Chronically ill, or chronic imposter?

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So, do my fellow chronic illness warriors ever feel like an imposter? This is something I really struggle with and, stupidly, act on about once a year.

Counter full of prescription medication bottles

Here’s the latest version: I’ve been having a rough season medically. My “good” is still pretty gross and my bad is fairly non-functional. I’m feeling sluggish, which I HATE. My brain isn’t as snappy as I want it to be. This happens sometimes, and it happens sometime for seasons of illness for me. I can handle the constant pain pretty gracefully, but I don’t handle the brain exhaustion and sluggishness very well at all.

So, in my infinite wisdom, I start to panic. It starts as little creeping thoughts planted by well meaning outside observers: maybe, just maybe, your meds are making you sluggish. Noooooo, your brain says. Remember how it was before the years it took to find the right meds and regulate them? Remember the pain and the exhaustion and the medical trauma? Hmmmm…. I say to my brain. But MAYBE, maybe IT IS THE MEDS. Maybe I’m totally ok and I’ve been on meds so long I don’t know! MAYBE if I went off my meds I would lose that pesky 50lbs that came with them. Maybe I would feel kind of sluggish or painful on some days but be sharp and energetic on the other days! Maybe, just maybe, I’ve been a medical imposter and I’m really not that ill and most of what I’m feeling is because of my meds? Omg, that’s probably it. I’m probably totally fine and my meds are making me feel this way!

This is reinforced SO HEAVILY by the able bodied community. Yes, sure, you may be ill, but those meds. Those meds have horrible side effects. You’ve been on them for years, how do you know how your disease is progressing? Maybe if you tried clean eating and exercise and some turmeric you wouldn’t need them. You’re in pain all the time on meds, so why not go off them? You have headaches everyday on the meds that are supposed to stop the headaches, so why not go off them? You have xyz symptom as a side effect of meds that fix the much bigger ABC… but that xyz side effect. That’s probably what’s really making you ill. Armchair physicians are CONSTANTLY giving their input whether in person, on social media, or in entertainment. And it creeps. And my brain thinks… yeeeesss… you’re probably an imposter. You’re not really that ill at all. It’s those meds.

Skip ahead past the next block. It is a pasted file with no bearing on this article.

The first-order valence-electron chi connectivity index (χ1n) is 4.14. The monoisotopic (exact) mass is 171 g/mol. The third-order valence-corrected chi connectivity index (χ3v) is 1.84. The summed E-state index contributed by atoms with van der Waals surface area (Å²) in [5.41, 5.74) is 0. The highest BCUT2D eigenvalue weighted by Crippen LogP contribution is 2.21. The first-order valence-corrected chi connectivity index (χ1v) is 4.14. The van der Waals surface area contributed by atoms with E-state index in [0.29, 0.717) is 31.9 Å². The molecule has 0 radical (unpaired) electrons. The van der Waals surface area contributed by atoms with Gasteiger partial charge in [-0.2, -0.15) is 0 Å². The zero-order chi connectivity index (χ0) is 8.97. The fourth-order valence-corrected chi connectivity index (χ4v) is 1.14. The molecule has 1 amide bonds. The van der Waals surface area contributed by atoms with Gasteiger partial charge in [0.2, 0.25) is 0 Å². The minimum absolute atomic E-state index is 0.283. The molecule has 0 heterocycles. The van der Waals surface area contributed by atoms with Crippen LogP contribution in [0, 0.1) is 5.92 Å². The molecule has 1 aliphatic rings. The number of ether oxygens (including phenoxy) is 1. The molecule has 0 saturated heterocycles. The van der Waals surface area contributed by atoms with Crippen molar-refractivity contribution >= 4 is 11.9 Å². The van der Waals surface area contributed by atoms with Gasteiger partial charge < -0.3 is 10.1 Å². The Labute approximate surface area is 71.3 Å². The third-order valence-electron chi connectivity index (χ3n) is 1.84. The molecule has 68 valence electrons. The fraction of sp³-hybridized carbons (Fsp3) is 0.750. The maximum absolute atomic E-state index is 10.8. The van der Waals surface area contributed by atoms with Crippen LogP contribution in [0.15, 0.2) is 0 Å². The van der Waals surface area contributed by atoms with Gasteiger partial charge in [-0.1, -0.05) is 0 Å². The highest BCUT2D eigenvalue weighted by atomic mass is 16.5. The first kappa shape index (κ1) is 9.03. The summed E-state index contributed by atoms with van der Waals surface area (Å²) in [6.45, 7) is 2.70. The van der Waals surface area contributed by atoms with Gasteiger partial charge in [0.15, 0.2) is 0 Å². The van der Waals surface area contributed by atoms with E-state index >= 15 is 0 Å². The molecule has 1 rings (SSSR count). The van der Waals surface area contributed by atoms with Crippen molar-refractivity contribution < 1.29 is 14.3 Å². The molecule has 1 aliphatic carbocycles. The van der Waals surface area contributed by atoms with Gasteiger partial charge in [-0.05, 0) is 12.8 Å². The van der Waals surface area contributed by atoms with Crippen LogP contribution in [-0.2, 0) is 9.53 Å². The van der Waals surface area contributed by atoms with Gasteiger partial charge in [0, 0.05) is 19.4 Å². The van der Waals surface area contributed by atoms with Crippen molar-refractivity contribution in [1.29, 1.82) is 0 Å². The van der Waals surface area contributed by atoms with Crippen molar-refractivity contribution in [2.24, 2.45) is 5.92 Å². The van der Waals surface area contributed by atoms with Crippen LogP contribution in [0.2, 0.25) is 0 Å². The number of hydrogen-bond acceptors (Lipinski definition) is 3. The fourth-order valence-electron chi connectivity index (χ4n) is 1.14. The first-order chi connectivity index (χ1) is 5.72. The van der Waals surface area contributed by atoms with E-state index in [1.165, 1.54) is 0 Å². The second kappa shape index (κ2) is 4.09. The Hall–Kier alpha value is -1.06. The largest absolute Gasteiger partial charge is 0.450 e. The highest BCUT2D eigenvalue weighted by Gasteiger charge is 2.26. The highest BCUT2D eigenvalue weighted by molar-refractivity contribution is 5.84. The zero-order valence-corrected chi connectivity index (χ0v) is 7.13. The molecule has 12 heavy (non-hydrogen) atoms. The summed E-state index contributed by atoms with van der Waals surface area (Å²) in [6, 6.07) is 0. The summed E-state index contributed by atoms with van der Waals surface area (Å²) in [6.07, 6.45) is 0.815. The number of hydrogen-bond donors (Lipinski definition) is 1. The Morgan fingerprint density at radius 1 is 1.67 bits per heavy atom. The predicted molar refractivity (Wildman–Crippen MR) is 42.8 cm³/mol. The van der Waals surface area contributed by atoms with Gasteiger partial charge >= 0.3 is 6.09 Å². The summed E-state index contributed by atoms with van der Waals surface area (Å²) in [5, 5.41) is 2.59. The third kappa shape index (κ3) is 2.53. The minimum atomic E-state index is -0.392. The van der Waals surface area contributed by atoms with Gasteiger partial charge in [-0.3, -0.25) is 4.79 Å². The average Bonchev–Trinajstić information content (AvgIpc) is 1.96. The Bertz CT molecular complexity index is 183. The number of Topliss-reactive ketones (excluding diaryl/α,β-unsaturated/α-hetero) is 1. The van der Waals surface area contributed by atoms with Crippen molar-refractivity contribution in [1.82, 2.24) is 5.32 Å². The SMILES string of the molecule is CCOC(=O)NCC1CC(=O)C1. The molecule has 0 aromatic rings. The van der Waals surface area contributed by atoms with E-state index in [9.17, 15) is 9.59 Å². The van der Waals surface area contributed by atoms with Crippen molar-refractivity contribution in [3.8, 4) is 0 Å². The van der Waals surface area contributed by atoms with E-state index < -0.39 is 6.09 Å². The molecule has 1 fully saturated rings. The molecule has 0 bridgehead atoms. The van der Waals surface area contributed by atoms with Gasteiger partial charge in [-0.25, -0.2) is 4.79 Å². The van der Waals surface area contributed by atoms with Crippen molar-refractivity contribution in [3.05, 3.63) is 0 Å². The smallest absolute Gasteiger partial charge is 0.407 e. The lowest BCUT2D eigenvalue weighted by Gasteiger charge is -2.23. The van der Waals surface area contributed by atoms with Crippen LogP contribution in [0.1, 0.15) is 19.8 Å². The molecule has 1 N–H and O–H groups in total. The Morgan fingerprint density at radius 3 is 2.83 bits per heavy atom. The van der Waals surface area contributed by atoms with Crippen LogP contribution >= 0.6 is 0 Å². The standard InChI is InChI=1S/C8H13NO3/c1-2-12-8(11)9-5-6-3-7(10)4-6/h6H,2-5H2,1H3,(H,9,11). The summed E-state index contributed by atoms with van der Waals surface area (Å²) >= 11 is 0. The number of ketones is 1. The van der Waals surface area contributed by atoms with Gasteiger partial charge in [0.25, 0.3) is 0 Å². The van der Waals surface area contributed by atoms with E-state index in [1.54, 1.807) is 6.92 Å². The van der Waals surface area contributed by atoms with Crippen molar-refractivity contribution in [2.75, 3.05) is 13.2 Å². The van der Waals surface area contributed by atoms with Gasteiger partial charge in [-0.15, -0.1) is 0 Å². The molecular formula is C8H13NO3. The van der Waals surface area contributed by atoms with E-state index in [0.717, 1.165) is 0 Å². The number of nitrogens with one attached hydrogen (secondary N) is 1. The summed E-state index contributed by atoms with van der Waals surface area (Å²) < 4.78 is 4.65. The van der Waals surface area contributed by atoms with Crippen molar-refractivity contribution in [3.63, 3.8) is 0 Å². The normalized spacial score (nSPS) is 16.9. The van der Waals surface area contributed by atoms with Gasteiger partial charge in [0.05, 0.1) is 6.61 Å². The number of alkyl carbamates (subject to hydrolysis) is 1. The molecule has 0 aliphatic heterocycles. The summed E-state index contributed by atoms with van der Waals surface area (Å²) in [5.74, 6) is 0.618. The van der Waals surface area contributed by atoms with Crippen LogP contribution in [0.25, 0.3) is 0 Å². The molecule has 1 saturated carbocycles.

So, my dumbass begins to have the argument with my brain. It typically lasts several weeks or months of going back and forth about how I probably don’t really have chronic illness and how so-and-so lost 65lbs and was cured and how such-and-such started clean eating and was cured and how I read this persons post and this article and this documentary. And then, finally, it needs a catalyst. The catalyst this time is that my anticonvulsant, which took years to regulate, stopped being available. It was back ordered. I called my doctor, they called in the same drug but not in extended release. No big deal…. except for my imposter poisoned brain.